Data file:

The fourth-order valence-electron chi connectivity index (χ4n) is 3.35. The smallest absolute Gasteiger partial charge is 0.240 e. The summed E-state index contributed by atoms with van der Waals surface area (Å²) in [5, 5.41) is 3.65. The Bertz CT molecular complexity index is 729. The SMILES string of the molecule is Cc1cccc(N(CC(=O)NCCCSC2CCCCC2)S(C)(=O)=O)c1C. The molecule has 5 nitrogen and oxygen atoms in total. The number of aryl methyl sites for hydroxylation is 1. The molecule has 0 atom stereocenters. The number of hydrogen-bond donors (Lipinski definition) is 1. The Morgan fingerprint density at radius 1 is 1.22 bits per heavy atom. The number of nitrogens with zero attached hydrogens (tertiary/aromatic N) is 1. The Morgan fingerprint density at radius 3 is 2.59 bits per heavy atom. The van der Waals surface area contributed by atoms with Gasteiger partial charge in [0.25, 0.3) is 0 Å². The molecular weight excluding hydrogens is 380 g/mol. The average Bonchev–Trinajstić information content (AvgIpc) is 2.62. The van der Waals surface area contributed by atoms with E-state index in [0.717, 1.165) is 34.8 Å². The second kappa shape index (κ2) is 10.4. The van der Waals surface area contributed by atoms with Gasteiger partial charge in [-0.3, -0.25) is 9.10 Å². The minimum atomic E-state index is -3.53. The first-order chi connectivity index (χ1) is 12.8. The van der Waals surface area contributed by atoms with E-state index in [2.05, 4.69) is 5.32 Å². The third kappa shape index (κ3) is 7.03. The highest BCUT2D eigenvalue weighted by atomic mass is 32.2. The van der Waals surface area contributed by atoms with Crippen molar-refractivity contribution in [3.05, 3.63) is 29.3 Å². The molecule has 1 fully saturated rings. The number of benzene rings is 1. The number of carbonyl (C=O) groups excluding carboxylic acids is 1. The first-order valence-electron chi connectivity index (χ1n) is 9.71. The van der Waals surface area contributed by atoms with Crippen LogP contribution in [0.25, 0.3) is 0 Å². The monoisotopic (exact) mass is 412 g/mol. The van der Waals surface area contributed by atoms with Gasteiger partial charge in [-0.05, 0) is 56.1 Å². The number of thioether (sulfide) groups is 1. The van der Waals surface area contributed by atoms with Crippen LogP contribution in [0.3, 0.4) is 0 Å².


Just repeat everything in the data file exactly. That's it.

The fourth-order valence-electron chi connectivity index (χ4n) is 3.35. The smallest absolute Gasteiger partial charge is 0.240 e. The summed E-state index contributed by atoms with van der Waals surface area (Å²) in [5, 5.41) is 3.65. The Bertz CT molecular complexity index is 729. The SMILES string of the molecule is Cc1cccc(N(CC(=O)NCCCSC2CCCCC2)S(C)(=O)=O)c1C. The molecule has 5 nitrogen and oxygen atoms in total. The number of aryl methyl sites for hydroxylation is 1. The molecule has 0 atom stereocenters. The number of hydrogen-bond donors (Lipinski definition) is 1. The Morgan fingerprint density at radius 1 is 1.22 bits per heavy atom. The number of nitrogens with zero attached hydrogens (tertiary/aromatic N) is 1. The Morgan fingerprint density at radius 3 is 2.59 bits per heavy atom. The van der Waals surface area contributed by atoms with Gasteiger partial charge in [0.25, 0.3) is 0 Å². The molecular weight excluding hydrogens is 380 g/mol. The average Bonchev–Trinajstić information content (AvgIpc) is 2.62. The van der Waals surface area contributed by atoms with E-state index in [0.717, 1.165) is 34.8 Å². The second kappa shape index (κ2) is 10.4. The van der Waals surface area contributed by atoms with Gasteiger partial charge in [-0.3, -0.25) is 9.10 Å². The minimum atomic E-state index is -3.53. The first-order chi connectivity index (χ1) is 12.8. The van der Waals surface area contributed by atoms with E-state index in [2.05, 4.69) is 5.32 Å². The third kappa shape index (κ3) is 7.03. The highest BCUT2D eigenvalue weighted by atomic mass is 32.2. The van der Waals surface area contributed by atoms with Crippen molar-refractivity contribution in [3.05, 3.63) is 29.3 Å². The molecule has 1 fully saturated rings. The number of benzene rings is 1. The number of carbonyl (C=O) groups excluding carboxylic acids is 1. The first-order valence-electron chi connectivity index (χ1n) is 9.71. The van der Waals surface area contributed by atoms with Crippen LogP contribution in [0.25, 0.3) is 0 Å². The monoisotopic (exact) mass is 412 g/mol. The van der Waals surface area contributed by atoms with Gasteiger partial charge in [-0.05, 0) is 56.1 Å². The number of thioether (sulfide) groups is 1. The van der Waals surface area contributed by atoms with Crippen LogP contribution in [0.3, 0.4) is 0 Å².